OTTAWA (Reuters) – Canada is failing its veterans with mental illnesses, an official watchdog said on Tuesday in a stinging report that could hurt the Conservative government less than a year before the next election.
Auditor General Michael Ferguson, who reports to Parliament, said the federal Veterans Affairs ministry was “not adequately facilitating timely access to mental health services”.
OTTAWA (Reuters) – U.S. aerospace giant Boeing Co (BA.N: Quote, Profile, Research) is frustrated by Canada’s decision to extend the life of its ageing fleet of fighter jets, a move that will delay a decision on buying replacements, a company official said on Wednesday.
The comments were a rare public expression of unhappiness by Boeing about the way Canada is conducting the process to buy new fighters.
OTTAWA, Nov 18 (Reuters) – Canada kept quiet as debate over
the Keystone XL pipeline unexpectedly raced through the U.S.
Congress because it does not want to inflame a heavily
politicized issue, two sources familiar with the matter said on
Canada, which has loudly backed TransCanada Corp’s
proposed project in the past, also had no response to unusually
sharp words by U.S. President Barack Obama who said last week
Canada wanted to “pump their oil, send it through our land, down
to the Gulf, where it will be sold everywhere else.”
OTTAWA, Nov 7 (Reuters) – Canada unexpectedly added 43,100
new jobs in October and the unemployment rate dropped to a near
six-year low of 6.5 percent, prompting market optimism that the
sluggish job market might finally be improving.
Analysts had expected a loss of 5,000 jobs after the
outsized gain of 74,100 positions in September.
OTTAWA, Nov 4 (Reuters) – A rise in exports and a sharp drop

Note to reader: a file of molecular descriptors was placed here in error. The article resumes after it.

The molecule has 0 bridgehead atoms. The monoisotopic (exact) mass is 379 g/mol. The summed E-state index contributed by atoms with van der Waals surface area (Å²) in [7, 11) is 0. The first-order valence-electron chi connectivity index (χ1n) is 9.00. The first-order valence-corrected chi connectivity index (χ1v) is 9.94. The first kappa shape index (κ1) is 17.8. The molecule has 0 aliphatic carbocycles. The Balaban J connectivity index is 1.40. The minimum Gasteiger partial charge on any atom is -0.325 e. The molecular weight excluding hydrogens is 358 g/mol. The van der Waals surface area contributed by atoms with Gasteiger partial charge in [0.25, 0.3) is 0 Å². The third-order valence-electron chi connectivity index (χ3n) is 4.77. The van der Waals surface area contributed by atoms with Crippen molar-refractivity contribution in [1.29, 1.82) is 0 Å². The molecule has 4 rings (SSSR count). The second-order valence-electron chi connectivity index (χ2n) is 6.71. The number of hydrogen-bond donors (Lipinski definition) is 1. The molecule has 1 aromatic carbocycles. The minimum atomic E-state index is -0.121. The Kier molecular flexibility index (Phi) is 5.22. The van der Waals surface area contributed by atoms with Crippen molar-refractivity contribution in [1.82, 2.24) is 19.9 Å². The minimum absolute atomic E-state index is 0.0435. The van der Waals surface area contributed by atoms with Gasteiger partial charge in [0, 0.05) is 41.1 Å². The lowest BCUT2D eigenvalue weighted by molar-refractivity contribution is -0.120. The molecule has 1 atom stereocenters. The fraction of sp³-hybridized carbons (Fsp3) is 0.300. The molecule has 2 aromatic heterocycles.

in energy imports caused by refinery shutdowns helped Canada
post a surprise trade surplus of C$710 million ($623 million) in
September, Statistics Canada data showed on Tuesday.
Analysts had expected a deficit of C$100 million. The
surplus – the fourth in five months – follows a revised C$463
million deficit in August.
OTTAWA (Reuters) – The Iraqi army must do more to show it can fight Islamic State militants who have taken over a third of the country, French President Francois Hollande said on Monday.
The Iraqi army, riven by sectarian divisions between Sunni and Shi’ite Muslims, put up little resistance earlier this year as the Islamic State fighters mounted a major offensive.
OTTAWA (Reuters) – Canada’s spy agency and national police force are so constrained by a lack of resources that they can’t keep close track of all the Islamic extremists who may be a potential threat at home and they have also had to abandon some counter-espionage work and criminal investigations, according to current and former intelligence and police officials.
Ray Boisvert, former assistant director of intelligence at the Canadian Security Intelligence Service (CSIS), said the spy agency and the Royal Canadian Mounted Police would need extra operatives if they were to be able to monitor more of the people they see as a possible threat.
OTTAWA, Oct 29 (Reuters) – The head of Canada’s central bank
on Wednesday welcomed the U.S. Federal Reserve’s decision to
abandon its ultra-easy money policy, saying it showed the U.S.
economy is gaining traction, but warned weaker oil prices will
crimp Canadian growth.
The Federal Reserve on Wednesday ended its monthly bond
purchase program and dropped a characterization of U.S. labor
market slack as “significant” in a show of confidence in the
TORONTO/OTTAWA (Reuters) – Canadian police need more resources and not extra powers to deal with the threat posed by extremists after two deadly attacks, say legal and security experts, as the government pledged to deliver tough new anti-terror legislation.
Canada’s Conservative government said it will soon introduce a bill to enhance the Canadian Security Intelligence Service (CSIS) spy agency and is planning other legislation designed to allow police to preempt threats and crack down on hate speech.
OTTAWA/WASHINGTON (Reuters) – Canada did not share some intelligence with the United States about two men who mounted fatal attacks last week because of a 2013 court ruling limiting the transfer of personal data, a Canadian official said on Saturday.
U.S. authorities therefore knew little about Michael Zehaf-Bibeau, who killed a soldier on Wednesday before attacking Parliament in the capital Ottawa. They also did not realize that Canada had withdrawn the passport of Martin Rouleau, who ran over and killed a soldier in Quebec on Monday.